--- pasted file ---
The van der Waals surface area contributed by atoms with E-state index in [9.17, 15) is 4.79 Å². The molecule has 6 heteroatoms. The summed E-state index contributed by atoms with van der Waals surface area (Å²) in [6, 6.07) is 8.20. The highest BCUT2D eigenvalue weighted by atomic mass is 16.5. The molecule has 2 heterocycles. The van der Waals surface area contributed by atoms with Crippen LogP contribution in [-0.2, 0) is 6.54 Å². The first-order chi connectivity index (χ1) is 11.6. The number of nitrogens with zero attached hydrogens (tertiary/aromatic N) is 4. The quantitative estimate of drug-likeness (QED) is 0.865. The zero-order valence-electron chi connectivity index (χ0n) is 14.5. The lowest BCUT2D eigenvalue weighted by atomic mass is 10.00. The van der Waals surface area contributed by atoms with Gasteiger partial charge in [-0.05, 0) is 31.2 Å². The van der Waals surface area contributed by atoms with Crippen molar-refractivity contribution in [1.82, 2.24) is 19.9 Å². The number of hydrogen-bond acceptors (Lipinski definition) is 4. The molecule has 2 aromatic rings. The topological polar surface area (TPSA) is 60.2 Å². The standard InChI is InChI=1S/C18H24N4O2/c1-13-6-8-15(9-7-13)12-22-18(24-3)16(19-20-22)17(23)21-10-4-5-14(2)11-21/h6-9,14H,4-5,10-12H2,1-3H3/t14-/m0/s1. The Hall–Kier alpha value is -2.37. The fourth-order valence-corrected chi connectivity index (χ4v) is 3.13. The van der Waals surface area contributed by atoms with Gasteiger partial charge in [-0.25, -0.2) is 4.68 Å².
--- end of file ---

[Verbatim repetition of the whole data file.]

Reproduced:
The van der Waals surface area contributed by atoms with E-state index in [9.17, 15) is 4.79 Å². The molecule has 6 heteroatoms. The summed E-state index contributed by atoms with van der Waals surface area (Å²) in [6, 6.07) is 8.20. The highest BCUT2D eigenvalue weighted by atomic mass is 16.5. The molecule has 2 heterocycles. The van der Waals surface area contributed by atoms with Crippen LogP contribution in [-0.2, 0) is 6.54 Å². The first-order chi connectivity index (χ1) is 11.6. The number of nitrogens with zero attached hydrogens (tertiary/aromatic N) is 4. The quantitative estimate of drug-likeness (QED) is 0.865. The zero-order valence-electron chi connectivity index (χ0n) is 14.5. The lowest BCUT2D eigenvalue weighted by atomic mass is 10.00. The van der Waals surface area contributed by atoms with Gasteiger partial charge in [-0.05, 0) is 31.2 Å². The van der Waals surface area contributed by atoms with Crippen molar-refractivity contribution in [1.82, 2.24) is 19.9 Å². The number of hydrogen-bond acceptors (Lipinski definition) is 4. The molecule has 2 aromatic rings. The topological polar surface area (TPSA) is 60.2 Å². The standard InChI is InChI=1S/C18H24N4O2/c1-13-6-8-15(9-7-13)12-22-18(24-3)16(19-20-22)17(23)21-10-4-5-14(2)11-21/h6-9,14H,4-5,10-12H2,1-3H3/t14-/m0/s1. The Hall–Kier alpha value is -2.37. The fourth-order valence-corrected chi connectivity index (χ4v) is 3.13. The van der Waals surface area contributed by atoms with Gasteiger partial charge in [-0.25, -0.2) is 4.68 Å².